The summer of 2018 will no doubt be remembered fondly by Sunderland supporters.
After two woeful seasons the takeover led by Stewart Donald sparked a new wave of excitement and engagement with the city’s football club. New seats, new players, new manager, new-found optimism.
The Black Cats have ridden that wave into the new season and look set to do so for a while yet.
Sunderland’s new owners won praise for their summer business, though there were two deals that raised eyebrows.
For the most part, their sales were seen as fair and good for the club.
Wahbi Khazri fetched a good price after an excellent season in Ligue 1. Jason Steele did not comnmand a fee but removing his wages from the book was undoubtedly a positive move.
The sales of Paddy McNair and Joel Asoro, however, were not universally welcomed.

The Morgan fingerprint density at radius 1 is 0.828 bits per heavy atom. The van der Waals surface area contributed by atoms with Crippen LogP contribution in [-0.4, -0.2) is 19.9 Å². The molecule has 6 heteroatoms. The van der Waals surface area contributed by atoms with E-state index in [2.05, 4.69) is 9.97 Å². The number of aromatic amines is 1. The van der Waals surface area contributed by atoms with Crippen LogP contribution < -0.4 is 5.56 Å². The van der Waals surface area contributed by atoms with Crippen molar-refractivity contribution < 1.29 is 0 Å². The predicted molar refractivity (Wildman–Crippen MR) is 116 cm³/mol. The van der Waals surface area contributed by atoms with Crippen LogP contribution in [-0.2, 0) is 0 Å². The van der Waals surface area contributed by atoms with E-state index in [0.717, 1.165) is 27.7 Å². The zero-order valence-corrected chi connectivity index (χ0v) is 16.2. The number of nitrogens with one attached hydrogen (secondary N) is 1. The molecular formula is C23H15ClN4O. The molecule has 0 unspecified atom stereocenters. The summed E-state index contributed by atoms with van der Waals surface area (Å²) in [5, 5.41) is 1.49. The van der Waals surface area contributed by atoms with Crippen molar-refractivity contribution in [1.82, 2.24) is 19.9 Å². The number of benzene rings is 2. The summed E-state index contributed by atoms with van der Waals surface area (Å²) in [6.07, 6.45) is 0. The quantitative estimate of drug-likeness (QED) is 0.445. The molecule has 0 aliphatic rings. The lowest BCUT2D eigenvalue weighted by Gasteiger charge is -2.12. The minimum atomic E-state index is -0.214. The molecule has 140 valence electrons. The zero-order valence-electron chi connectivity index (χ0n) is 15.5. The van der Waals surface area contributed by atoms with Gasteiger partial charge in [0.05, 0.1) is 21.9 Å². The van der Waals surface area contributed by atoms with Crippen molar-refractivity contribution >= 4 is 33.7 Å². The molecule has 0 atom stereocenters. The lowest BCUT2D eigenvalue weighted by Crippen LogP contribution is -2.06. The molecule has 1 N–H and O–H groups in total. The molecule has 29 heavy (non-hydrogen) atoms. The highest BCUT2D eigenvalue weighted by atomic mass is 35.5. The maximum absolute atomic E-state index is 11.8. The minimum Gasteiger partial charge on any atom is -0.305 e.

The pair had impressed in the latter stages of the Championship campaign, and were players who Chris Coleman had identified as having the potential to be the heartbeat of a resurgent team.
Some felt their full value had not been recouped.
So three months into the season, how do those deals look with the benefit of hindsight?
McNair’s form at the end of last season had been so good that many felt a longer run in the side would have saved Sunderland’s season.
Injuries had curbed his progress for much of the campaign but in the closing months, his drive and athleticism as the most advanced player in a midfield three was nothing short of exceptional.
23, in form and seemingly ready to take his game to the next level, he looked a prized asset.
Which he was.
There was plenty of interest but the perception of McNair, to the new regime and clubs hovering, was slightly different. They saw a midfielder who had struggled to string games together for two seaons and who on the whole was relatively inexperienced in senior football.